Human trafficking month highlights hidden crimes

A protester holds up a sign outside the courthouse ahead  of a bail hearing in U.S. financier Jeffrey Epstein’s sex trafficking case in New York City
A protester holds up a sign outside the courthouse ahead of a bail hearing in U.S. financier Jeffrey Epstein’s sex trafficking case in New York City, U.S. July 15, 2019.
Photo courtesy REUTERS/Lucas Jackson

When the average person thinks of human trafficking, they often picture scenes from the long-running TV series “Law and Order SVU.” However, in real life, such elaborate and widespread crimes aren’t solved in 60 minutes.

In total, 40.3 million people are victims of human trafficking worldwide and 25% of trafficking victims are under the age of 18. January also marks national Human Trafficking Prevention Month.

According to Pamela Damon, executive director for Not On My Watch, Inc., (NOMW) a Bronx-based human trafficking survivor-led organization, there is often a misconception that women who are trafficked are the same as prostitutes. While sex workers make their own decisions, people that are trafficked are brainwashed, controlled and often are between the ages of just 12 and 15.

The organization was launched in 2013 to strengthen collaborations and build strategic partnerships in an effort to identify the needs of at-risk and trafficked victims and provide them with the resources, awareness and training.

“The reason that our youth are easy prey is because they lack the self-esteem to realize they are better than their surroundings,” Damon said. “The reason the younger ones are used is because many are virgins.”

Damon said monthly two to three parents contact NOMW because they begin to suspect their child is being trafficked. The number is low because most victims will not report it. Normally the number raises after NOMW conduct a workshop or training.

Currently, NOMW is working with 13 families. While that number isn’t high, she said the problem locally is on the rise and recently there was a major bust of a suspected human trafficking at the Friendly Motel on Gun Hill Road. 

What makes matters worse is that many children do not realize they are being trafficked until it’s too late. The traffickers use the internet to lure them in by telling girls they are pretty and can make some money. Next, they pretend to be their boyfriend or girlfriend and shower them with gifts. But soon after violence, drugs and forced sex kicks in. Some traffickers even brand girls with a tattoo on their neck or shoulder.

Damon said instead of transporting girls across state lines, victims are usually kept in one location or city because they are making so much money. Some parents also sold their children to landlords for sex to make ends meet during the COVID-19 pandemic, Damon added.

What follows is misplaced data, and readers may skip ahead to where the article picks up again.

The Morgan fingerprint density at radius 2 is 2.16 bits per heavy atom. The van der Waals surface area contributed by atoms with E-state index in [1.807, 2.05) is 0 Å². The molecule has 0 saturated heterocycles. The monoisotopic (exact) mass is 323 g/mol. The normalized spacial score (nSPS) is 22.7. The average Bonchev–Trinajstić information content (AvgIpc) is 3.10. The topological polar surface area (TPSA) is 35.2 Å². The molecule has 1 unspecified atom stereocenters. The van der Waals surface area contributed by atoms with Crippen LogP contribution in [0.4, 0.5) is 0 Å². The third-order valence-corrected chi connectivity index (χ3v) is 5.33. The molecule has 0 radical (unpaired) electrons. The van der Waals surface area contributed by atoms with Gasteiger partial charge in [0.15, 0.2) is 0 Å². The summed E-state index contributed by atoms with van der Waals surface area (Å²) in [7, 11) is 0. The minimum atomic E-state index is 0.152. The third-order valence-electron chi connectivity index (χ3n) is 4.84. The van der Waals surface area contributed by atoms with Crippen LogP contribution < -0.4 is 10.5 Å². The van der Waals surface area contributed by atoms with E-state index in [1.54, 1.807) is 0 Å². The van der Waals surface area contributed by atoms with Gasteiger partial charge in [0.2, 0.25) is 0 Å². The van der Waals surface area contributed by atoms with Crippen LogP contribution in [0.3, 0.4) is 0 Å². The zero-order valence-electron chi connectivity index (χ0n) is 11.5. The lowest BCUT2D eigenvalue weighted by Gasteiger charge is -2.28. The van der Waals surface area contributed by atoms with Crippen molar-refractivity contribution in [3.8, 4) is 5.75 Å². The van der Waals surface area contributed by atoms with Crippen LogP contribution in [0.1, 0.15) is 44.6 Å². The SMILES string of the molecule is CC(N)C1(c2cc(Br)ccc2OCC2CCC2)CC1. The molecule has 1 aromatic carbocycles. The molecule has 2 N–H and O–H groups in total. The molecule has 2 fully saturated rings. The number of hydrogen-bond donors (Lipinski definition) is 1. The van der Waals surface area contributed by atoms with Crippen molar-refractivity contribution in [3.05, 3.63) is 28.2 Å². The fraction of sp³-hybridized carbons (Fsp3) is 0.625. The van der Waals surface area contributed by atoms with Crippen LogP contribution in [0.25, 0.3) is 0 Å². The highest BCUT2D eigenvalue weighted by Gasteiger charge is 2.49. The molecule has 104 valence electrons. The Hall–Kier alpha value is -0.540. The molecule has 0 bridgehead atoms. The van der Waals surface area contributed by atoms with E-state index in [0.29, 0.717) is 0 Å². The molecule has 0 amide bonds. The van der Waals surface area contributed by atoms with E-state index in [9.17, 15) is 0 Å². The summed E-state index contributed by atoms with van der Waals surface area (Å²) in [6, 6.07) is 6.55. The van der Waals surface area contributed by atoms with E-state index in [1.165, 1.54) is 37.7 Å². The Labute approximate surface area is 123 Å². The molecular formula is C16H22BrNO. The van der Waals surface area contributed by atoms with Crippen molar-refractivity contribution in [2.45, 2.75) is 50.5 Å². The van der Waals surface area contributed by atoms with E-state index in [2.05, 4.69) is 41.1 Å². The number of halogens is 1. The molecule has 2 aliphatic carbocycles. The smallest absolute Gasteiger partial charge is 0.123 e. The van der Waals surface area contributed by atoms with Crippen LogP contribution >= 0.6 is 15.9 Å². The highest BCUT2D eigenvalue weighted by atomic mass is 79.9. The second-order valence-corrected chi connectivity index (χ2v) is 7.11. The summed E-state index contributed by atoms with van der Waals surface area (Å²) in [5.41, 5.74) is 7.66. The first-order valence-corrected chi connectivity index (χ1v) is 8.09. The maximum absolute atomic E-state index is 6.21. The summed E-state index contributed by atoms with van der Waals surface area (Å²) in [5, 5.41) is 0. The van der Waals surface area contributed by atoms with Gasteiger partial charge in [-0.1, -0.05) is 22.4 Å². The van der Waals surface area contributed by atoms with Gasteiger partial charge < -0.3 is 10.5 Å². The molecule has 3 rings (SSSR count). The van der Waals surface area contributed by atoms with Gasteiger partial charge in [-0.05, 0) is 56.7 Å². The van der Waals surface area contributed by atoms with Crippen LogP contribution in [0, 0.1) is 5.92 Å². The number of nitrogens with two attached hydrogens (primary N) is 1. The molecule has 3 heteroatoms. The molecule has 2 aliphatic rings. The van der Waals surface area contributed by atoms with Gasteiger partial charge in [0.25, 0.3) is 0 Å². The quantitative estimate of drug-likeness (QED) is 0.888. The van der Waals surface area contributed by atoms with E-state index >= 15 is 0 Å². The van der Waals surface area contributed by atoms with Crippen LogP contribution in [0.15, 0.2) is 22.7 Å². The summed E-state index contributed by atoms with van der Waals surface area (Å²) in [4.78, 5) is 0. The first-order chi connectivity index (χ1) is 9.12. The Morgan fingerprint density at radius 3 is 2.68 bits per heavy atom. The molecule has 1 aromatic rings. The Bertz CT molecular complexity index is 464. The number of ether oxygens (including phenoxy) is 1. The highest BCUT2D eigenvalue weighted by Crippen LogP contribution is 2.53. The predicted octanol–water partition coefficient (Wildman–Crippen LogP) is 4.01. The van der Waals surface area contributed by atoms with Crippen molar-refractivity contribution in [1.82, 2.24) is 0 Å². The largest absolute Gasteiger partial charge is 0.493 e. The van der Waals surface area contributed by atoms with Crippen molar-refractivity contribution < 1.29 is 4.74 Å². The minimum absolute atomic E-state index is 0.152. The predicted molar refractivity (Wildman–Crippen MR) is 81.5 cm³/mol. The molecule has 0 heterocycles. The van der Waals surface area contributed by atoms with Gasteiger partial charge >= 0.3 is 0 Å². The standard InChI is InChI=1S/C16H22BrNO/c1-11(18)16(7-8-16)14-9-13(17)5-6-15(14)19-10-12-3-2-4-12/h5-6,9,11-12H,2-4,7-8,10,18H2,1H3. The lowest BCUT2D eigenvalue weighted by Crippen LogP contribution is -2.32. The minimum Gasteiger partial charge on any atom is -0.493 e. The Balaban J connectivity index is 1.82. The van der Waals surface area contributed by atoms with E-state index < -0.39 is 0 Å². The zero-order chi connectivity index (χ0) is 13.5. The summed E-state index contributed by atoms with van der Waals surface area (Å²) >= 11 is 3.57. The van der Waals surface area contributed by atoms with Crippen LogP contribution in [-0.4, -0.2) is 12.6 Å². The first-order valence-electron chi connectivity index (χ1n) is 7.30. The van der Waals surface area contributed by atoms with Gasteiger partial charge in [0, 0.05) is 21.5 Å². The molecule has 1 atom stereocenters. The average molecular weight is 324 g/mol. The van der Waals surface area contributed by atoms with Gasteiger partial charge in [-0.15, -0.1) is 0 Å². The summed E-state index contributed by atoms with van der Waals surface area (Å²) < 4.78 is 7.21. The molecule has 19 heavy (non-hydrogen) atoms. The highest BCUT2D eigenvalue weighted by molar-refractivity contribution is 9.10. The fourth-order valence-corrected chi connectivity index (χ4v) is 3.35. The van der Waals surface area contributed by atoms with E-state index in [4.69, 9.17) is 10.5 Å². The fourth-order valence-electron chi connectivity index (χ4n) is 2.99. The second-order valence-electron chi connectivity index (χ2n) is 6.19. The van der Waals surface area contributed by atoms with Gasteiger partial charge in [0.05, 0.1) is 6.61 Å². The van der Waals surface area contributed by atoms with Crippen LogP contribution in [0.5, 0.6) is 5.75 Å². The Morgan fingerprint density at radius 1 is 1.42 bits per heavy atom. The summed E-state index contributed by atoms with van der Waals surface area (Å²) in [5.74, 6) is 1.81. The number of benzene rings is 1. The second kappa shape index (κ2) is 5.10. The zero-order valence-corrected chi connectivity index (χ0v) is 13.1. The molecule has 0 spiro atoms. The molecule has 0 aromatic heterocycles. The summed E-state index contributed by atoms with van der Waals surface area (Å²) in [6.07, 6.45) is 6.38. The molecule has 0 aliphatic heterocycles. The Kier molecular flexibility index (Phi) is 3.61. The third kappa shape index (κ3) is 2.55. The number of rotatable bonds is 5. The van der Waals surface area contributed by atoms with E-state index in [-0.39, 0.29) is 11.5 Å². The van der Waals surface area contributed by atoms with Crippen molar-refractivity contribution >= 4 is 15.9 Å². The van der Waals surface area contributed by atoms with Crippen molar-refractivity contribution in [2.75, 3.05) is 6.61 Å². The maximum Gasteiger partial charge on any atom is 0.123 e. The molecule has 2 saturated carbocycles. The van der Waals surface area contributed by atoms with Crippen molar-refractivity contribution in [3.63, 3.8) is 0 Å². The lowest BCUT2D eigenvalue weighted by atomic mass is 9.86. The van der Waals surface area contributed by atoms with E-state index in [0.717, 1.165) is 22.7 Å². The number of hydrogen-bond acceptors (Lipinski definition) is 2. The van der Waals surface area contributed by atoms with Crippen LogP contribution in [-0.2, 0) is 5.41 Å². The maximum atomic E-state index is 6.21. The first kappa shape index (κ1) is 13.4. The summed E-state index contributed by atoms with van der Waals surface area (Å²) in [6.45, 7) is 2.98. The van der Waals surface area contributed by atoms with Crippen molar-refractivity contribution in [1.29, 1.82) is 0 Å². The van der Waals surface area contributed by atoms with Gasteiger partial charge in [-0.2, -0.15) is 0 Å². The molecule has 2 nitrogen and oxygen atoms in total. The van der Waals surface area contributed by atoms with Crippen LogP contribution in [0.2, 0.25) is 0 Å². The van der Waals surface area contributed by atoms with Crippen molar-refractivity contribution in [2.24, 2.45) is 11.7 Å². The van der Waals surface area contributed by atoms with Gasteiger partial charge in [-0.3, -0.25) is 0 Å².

However, identifying a trafficker is not easy.

“Your next-door neighbor could be a trafficker,” Damon said. “Trafficking is not just in fleabag motels.”

Damon said human trafficking is quite common because unlike drugs when a bag can only be sold once, a person can be sold 20-30 times a day.

Seamus Clarke, supervisory special agent in charge of the FBI New York Child Exploitation and Human Trafficking Task Force who has overseen the task force for a year and a half, investigates trafficking in the five boroughs in partnership with the NYPD. He told the Bronx Times that currently there are more than 1,700 pending human trafficking cases nationwide and in 2021 alone, 604 trafficking cases led to 786 arrests.

Clarke said often people ask why the girls don’t leave the traffickers. For many of them, he said, it is the first time someone has paid attention to them, so they get drawn in and essentially develop a form of Stockholm Syndrome takes place — where hostages develop a psychological bond with their captors during captivity.

“A lot of the times they look for young girls who come from unstable backgrounds,” he said.

Like Damon, Clarke said there is no description of a typical trafficker and a lot of the practice today takes place online. He added that it is difficult to shut escort sites down because of the Communications Decency Act of 1996, which essentially says websites aren’t liable for what users post.

“There’s no picture I can paint of what a trafficker looks like,” he said.

He also said it is a myth that trafficking only occurs in motels and hotels. It takes place anywhere where they can make money.

“It (trafficking) knows no boundaries,” he said. “A lot of times it happens in front of people, and they don’t recognize it. They think this couldn’t happen in my town.”

Clarke said if young girls are suddenly wearing expensive jewelry or fancy new clothes or hanging around with older men, those are signs they are being trafficked and people should contact law enforcement.

According to Clarke, it often can be difficult to get victims to cooperate because they are afraid of retribution by the traffickers.

“It is a fine line for us to provide support to the victim, but also to obtain the information we need to successfully prosecute,” Clarke said.

NOMW holds support groups for families and Damon has learned it takes parents a long time to realize their children were being trafficked as the majority assume it only happens in third world countries. While the trauma never goes away, they do their best to help people heal.

“There’s a gamut of emotions that come into play as they think what did I do wrong?” she said.

Reach Jason Cohen at jcohen@schnepsmedia.com or (718) 260-4598. For more coverage, follow us on Twitter, Facebook and Instagram @bronxtimes.

More from Around NYC